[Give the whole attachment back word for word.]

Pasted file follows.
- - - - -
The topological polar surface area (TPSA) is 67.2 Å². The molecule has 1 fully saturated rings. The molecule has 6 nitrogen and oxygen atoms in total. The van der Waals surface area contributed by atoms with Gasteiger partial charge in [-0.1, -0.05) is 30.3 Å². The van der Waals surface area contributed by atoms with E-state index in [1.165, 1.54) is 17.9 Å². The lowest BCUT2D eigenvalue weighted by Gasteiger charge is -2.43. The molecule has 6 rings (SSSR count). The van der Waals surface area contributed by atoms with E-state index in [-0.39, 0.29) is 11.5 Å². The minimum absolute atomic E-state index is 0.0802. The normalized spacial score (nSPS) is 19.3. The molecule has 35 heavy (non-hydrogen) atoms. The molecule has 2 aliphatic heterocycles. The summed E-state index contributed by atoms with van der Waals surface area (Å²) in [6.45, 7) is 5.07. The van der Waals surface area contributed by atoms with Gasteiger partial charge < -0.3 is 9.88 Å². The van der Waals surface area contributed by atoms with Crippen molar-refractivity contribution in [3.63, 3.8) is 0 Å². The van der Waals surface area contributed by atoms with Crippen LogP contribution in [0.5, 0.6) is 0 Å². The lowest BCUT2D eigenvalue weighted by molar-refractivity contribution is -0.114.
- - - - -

The topological polar surface area (TPSA) is 67.2 Å². The molecule has 1 fully saturated rings. The molecule has 6 nitrogen and oxygen atoms in total. The van der Waals surface area contributed by atoms with Gasteiger partial charge in [-0.1, -0.05) is 30.3 Å². The van der Waals surface area contributed by atoms with E-state index in [1.165, 1.54) is 17.9 Å². The lowest BCUT2D eigenvalue weighted by Gasteiger charge is -2.43. The molecule has 6 rings (SSSR count). The van der Waals surface area contributed by atoms with E-state index in [-0.39, 0.29) is 11.5 Å². The minimum absolute atomic E-state index is 0.0802. The normalized spacial score (nSPS) is 19.3. The molecule has 35 heavy (non-hydrogen) atoms. The molecule has 2 aliphatic heterocycles. The summed E-state index contributed by atoms with van der Waals surface area (Å²) in [6.45, 7) is 5.07. The van der Waals surface area contributed by atoms with Gasteiger partial charge < -0.3 is 9.88 Å². The van der Waals surface area contributed by atoms with Crippen molar-refractivity contribution in [3.63, 3.8) is 0 Å². The van der Waals surface area contributed by atoms with Crippen LogP contribution in [0.5, 0.6) is 0 Å². The lowest BCUT2D eigenvalue weighted by molar-refractivity contribution is -0.114.